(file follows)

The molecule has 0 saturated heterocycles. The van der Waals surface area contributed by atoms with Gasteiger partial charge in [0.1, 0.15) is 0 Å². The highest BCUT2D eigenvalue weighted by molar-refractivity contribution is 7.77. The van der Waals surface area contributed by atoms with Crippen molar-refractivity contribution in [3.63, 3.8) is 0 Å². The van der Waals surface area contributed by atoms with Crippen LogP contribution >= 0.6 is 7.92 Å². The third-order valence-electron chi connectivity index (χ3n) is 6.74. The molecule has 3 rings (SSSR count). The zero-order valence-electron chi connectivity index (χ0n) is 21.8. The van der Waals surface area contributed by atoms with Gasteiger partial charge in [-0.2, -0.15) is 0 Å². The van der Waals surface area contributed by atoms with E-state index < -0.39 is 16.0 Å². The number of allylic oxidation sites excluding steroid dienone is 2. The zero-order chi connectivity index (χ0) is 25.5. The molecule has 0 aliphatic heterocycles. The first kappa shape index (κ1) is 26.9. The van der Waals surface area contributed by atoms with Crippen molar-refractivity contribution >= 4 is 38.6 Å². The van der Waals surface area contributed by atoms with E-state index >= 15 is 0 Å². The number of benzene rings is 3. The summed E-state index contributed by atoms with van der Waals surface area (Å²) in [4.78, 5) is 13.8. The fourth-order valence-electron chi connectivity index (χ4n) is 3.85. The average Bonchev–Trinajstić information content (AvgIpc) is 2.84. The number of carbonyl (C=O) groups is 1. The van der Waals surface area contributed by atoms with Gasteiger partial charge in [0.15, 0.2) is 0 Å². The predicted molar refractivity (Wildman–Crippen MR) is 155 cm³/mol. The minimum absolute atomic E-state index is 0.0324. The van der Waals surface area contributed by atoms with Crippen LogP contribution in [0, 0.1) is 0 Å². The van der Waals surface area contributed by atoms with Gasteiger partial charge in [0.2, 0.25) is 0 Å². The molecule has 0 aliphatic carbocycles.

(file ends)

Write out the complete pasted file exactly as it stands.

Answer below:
The molecule has 0 saturated heterocycles. The van der Waals surface area contributed by atoms with Gasteiger partial charge in [0.1, 0.15) is 0 Å². The highest BCUT2D eigenvalue weighted by molar-refractivity contribution is 7.77. The van der Waals surface area contributed by atoms with Crippen molar-refractivity contribution in [3.63, 3.8) is 0 Å². The van der Waals surface area contributed by atoms with Crippen LogP contribution >= 0.6 is 7.92 Å². The third-order valence-electron chi connectivity index (χ3n) is 6.74. The molecule has 3 rings (SSSR count). The zero-order valence-electron chi connectivity index (χ0n) is 21.8. The van der Waals surface area contributed by atoms with Gasteiger partial charge in [-0.2, -0.15) is 0 Å². The van der Waals surface area contributed by atoms with E-state index < -0.39 is 16.0 Å². The number of allylic oxidation sites excluding steroid dienone is 2. The zero-order chi connectivity index (χ0) is 25.5. The molecule has 0 aliphatic heterocycles. The first kappa shape index (κ1) is 26.9. The van der Waals surface area contributed by atoms with Crippen molar-refractivity contribution >= 4 is 38.6 Å². The van der Waals surface area contributed by atoms with E-state index >= 15 is 0 Å². The number of benzene rings is 3. The summed E-state index contributed by atoms with van der Waals surface area (Å²) in [4.78, 5) is 13.8. The fourth-order valence-electron chi connectivity index (χ4n) is 3.85. The average Bonchev–Trinajstić information content (AvgIpc) is 2.84. The number of carbonyl (C=O) groups is 1. The van der Waals surface area contributed by atoms with Gasteiger partial charge in [0.15, 0.2) is 0 Å². The predicted molar refractivity (Wildman–Crippen MR) is 155 cm³/mol. The minimum absolute atomic E-state index is 0.0324. The van der Waals surface area contributed by atoms with Crippen LogP contribution in [0, 0.1) is 0 Å². The van der Waals surface area contributed by atoms with Gasteiger partial charge in [0.2, 0.25) is 0 Å². The molecule has 0 aliphatic carbocycles.